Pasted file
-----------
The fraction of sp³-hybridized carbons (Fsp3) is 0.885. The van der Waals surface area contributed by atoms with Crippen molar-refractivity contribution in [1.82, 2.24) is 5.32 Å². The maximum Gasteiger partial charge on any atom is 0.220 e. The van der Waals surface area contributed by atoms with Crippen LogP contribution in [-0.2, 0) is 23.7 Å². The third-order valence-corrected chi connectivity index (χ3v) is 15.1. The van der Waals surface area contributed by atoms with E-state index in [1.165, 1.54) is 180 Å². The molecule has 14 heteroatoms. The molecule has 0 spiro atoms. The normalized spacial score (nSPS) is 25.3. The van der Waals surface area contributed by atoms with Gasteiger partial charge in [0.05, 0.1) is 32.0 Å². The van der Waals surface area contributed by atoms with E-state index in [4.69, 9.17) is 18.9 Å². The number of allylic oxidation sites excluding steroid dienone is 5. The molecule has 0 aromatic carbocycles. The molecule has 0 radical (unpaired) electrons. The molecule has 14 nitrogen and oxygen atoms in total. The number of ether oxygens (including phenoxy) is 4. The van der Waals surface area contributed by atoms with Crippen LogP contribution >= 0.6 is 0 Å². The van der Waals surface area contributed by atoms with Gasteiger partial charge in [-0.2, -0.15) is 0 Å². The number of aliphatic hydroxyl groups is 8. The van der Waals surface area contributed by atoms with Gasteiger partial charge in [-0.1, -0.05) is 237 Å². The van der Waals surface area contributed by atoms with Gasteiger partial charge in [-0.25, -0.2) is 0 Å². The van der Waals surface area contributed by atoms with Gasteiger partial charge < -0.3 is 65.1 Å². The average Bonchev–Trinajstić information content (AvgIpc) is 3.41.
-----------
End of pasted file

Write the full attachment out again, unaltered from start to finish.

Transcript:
The fraction of sp³-hybridized carbons (Fsp3) is 0.885. The van der Waals surface area contributed by atoms with Crippen molar-refractivity contribution in [1.82, 2.24) is 5.32 Å². The maximum Gasteiger partial charge on any atom is 0.220 e. The van der Waals surface area contributed by atoms with Crippen LogP contribution in [-0.2, 0) is 23.7 Å². The third-order valence-corrected chi connectivity index (χ3v) is 15.1. The van der Waals surface area contributed by atoms with E-state index in [1.165, 1.54) is 180 Å². The molecule has 14 heteroatoms. The molecule has 0 spiro atoms. The normalized spacial score (nSPS) is 25.3. The van der Waals surface area contributed by atoms with Gasteiger partial charge in [0.05, 0.1) is 32.0 Å². The van der Waals surface area contributed by atoms with E-state index in [4.69, 9.17) is 18.9 Å². The number of allylic oxidation sites excluding steroid dienone is 5. The molecule has 0 aromatic carbocycles. The molecule has 0 radical (unpaired) electrons. The molecule has 14 nitrogen and oxygen atoms in total. The number of ether oxygens (including phenoxy) is 4. The van der Waals surface area contributed by atoms with Crippen LogP contribution >= 0.6 is 0 Å². The van der Waals surface area contributed by atoms with Gasteiger partial charge in [-0.2, -0.15) is 0 Å². The number of aliphatic hydroxyl groups is 8. The van der Waals surface area contributed by atoms with Gasteiger partial charge in [-0.1, -0.05) is 237 Å². The van der Waals surface area contributed by atoms with Gasteiger partial charge in [-0.25, -0.2) is 0 Å². The van der Waals surface area contributed by atoms with Gasteiger partial charge < -0.3 is 65.1 Å². The average Bonchev–Trinajstić information content (AvgIpc) is 3.41.